Tag Archives: adult fiction

What We Read in 2023

The Germantown Community Library staff read some terrific books in 2023, and we want to share our favorites with you. Not everything on this list was published in 2023 – there’s always something we’ve been meaning to read for ages and finally got around to (sound familiar?).
And just like you, sometimes we put the book down to watch or listen to something, so we’ve
included those favorites as well.


When you’re looking for ideas, don’t forget to peruse the Friends of the Germantown
Community Library book sale! Some of the most interesting things I’ve read were found on
their shelves; things I didn’t know existed and would never have found otherwise.
We hope our recommendations will give you a good start to 2024!

Read It: Fiction Includes Adult and Young Adult titles


The Canary Girls by Jennifer Chiaverini (2023, Historical Fiction)

Canary Girls provides a glimpse of the diverse British women that
supported the WWI effort building ammunition and how it impacted their families and the country.

“If you enjoy learning about history through historical fiction material,
you’ll love this book.”

lynn, adult reference


The Cheat Sheet by Sarah Adams (2022)

“Wholesome, adorable, funny romance.”

Emily, Circulation


Dear Edward by Ann Napolitano (2020)

12-year old Edward is the only survivor of a plane crash. As time passes, Edward and
others affected by the crash learn how to find purpose and meaning again in their lives.

“A good pick for book club discussions.”

Lynn, Adult reference


The Dictionary of Lost Words by Pip Williams (2021, Historical Fiction)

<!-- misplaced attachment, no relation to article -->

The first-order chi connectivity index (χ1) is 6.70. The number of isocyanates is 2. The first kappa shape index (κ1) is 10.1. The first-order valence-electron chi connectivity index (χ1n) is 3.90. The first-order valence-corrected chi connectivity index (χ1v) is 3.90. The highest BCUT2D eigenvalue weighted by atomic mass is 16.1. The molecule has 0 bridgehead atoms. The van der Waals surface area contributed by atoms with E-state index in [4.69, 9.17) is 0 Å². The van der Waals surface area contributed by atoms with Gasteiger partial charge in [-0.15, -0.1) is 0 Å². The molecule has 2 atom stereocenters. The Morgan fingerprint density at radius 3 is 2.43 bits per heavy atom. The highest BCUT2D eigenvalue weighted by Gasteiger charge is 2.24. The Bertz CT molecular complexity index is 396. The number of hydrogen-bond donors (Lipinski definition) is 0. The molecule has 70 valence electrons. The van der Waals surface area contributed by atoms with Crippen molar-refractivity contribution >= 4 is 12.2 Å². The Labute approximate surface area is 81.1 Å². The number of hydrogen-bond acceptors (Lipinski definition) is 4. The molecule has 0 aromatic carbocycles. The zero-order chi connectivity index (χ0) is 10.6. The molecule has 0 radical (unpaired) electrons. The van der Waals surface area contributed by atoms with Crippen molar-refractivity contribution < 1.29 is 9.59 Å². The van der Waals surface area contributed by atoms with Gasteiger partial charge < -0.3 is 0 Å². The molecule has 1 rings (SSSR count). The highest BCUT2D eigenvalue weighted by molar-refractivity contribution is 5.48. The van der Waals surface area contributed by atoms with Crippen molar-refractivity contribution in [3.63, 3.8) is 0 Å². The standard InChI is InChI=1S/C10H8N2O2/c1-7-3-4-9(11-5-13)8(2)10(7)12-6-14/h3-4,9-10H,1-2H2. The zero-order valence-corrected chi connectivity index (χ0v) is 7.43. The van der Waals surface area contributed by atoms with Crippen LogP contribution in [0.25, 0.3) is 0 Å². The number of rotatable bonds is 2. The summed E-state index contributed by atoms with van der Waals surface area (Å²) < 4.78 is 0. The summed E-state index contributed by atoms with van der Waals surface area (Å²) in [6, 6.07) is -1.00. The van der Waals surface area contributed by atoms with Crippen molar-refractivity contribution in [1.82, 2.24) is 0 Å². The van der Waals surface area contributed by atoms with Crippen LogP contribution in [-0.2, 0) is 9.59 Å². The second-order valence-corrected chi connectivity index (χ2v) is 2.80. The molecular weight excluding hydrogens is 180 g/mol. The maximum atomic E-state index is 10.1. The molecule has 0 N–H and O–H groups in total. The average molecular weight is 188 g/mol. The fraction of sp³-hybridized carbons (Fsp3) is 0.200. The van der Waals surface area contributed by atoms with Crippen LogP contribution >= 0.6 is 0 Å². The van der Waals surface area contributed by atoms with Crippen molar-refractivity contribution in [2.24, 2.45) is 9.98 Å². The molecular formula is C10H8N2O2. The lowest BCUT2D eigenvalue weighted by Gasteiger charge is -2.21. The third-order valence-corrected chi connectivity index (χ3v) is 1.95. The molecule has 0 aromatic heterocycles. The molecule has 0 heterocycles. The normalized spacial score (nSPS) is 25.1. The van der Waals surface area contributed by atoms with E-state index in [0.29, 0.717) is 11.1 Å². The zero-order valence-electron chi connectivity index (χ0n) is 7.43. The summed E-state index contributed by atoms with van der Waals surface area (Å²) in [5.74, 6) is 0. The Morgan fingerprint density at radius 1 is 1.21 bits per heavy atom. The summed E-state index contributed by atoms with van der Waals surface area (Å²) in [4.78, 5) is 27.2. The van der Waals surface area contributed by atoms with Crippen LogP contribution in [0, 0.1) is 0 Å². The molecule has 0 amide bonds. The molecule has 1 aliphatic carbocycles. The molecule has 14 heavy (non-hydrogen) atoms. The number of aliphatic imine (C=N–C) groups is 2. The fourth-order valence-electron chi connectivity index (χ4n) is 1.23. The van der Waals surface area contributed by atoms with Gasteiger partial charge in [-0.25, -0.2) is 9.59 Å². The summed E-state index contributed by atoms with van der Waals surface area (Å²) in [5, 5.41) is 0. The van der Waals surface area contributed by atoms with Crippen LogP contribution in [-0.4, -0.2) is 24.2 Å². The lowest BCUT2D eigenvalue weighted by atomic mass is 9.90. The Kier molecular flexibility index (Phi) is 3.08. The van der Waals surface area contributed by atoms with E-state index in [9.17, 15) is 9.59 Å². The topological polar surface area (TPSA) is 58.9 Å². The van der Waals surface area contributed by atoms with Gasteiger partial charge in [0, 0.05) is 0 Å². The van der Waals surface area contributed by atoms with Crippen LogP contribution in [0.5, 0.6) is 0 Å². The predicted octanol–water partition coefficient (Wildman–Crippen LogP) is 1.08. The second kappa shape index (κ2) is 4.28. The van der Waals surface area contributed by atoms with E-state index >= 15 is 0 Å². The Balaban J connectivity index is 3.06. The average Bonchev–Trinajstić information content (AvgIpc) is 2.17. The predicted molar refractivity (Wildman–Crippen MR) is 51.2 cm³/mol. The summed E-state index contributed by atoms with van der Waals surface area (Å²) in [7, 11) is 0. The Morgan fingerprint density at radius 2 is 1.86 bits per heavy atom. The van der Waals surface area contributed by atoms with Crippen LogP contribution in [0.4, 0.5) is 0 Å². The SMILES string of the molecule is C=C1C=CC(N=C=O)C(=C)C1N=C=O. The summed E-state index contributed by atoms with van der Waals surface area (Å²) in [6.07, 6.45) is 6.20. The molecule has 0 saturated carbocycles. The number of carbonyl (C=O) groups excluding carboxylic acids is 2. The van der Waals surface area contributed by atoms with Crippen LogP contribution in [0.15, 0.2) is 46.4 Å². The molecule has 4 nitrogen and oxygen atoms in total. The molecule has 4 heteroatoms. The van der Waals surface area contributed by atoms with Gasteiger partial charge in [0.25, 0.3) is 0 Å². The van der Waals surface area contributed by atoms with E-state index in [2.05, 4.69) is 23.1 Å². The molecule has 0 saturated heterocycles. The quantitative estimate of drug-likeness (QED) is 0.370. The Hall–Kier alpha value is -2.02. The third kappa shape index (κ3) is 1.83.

A young woman learns about the power of words as she navigates a man’s world during the first years that the Oxford English Dictionary was being written.

Esme had the courage to go beyond the expected, and with the help of other women,
created her own small but nonetheless important dictionary.

Shari, Adult Reference

Euphoria by Lily King (2014)

Set between the world wars and inspired by experiences from Margaret Mead’s life,
three young anthropologists are caught up in a struggle involving love and power that
has disastrous results.

“Vivid characters and a compelling storyline.”

lynn, adult reference


A Gentleman in Moscow by Amor Towles. (2012, Historical Fiction)

Towles is a skillful writer overall and has a special ability to artfully describe food! It’s
rare to see words put together so beautifully!

“This book continues to win fans after more than a decade.”

Katie, Youth Services

Gideon the Ninth by Tamsyn Muir (2019, New Adult)

Gideon wants to escape the planet she crash landed on as a child, but the cruel necromantic ruler of the Ninth House won’t let her leave without one more deal. She must accompany Harrowhark to a life-threatening gothic horror mansion where everyone is competing for the same thing: immortality.

“Sci-fi, fantasy, and comedy come together horrifically, and I mean that in the best way possible.”

Shannon, Youth services


The Ghosts of Rose Hill by R.M. Romero (2022, Young Adult)

A story about Ilana, a teenage girl sent to an
aunt in Prague. While discovering the hidden, enchanted side of Prague through her
friendship with Benjamin, a ghost, she also discovers herself.

“A beautifully written “ghost story”.”

Jill p, Adult Reference


The Girl Who Fell Beneath the Sea by Axie Oh (2022, Young Adult)

An interesting take on Asian mythology and the afterlife.

“Fans of Spirited Away or The Ghost Bride will enjoy it”

Jackie, Youth Services


The Goldfinch by Donna Tartt. 2013

Centers on 13-year-old Theodore Decker, and the dramatic changes his life undergoes after he survives a terrorist attack at the Metropolitan Museum of Art that kills his mother and results in him coming into possession of Carel Fabritius’s painting “The Goldfinch.”

Recommended by Sue, Circulation


The Housemaid by Freida McFadden (2022)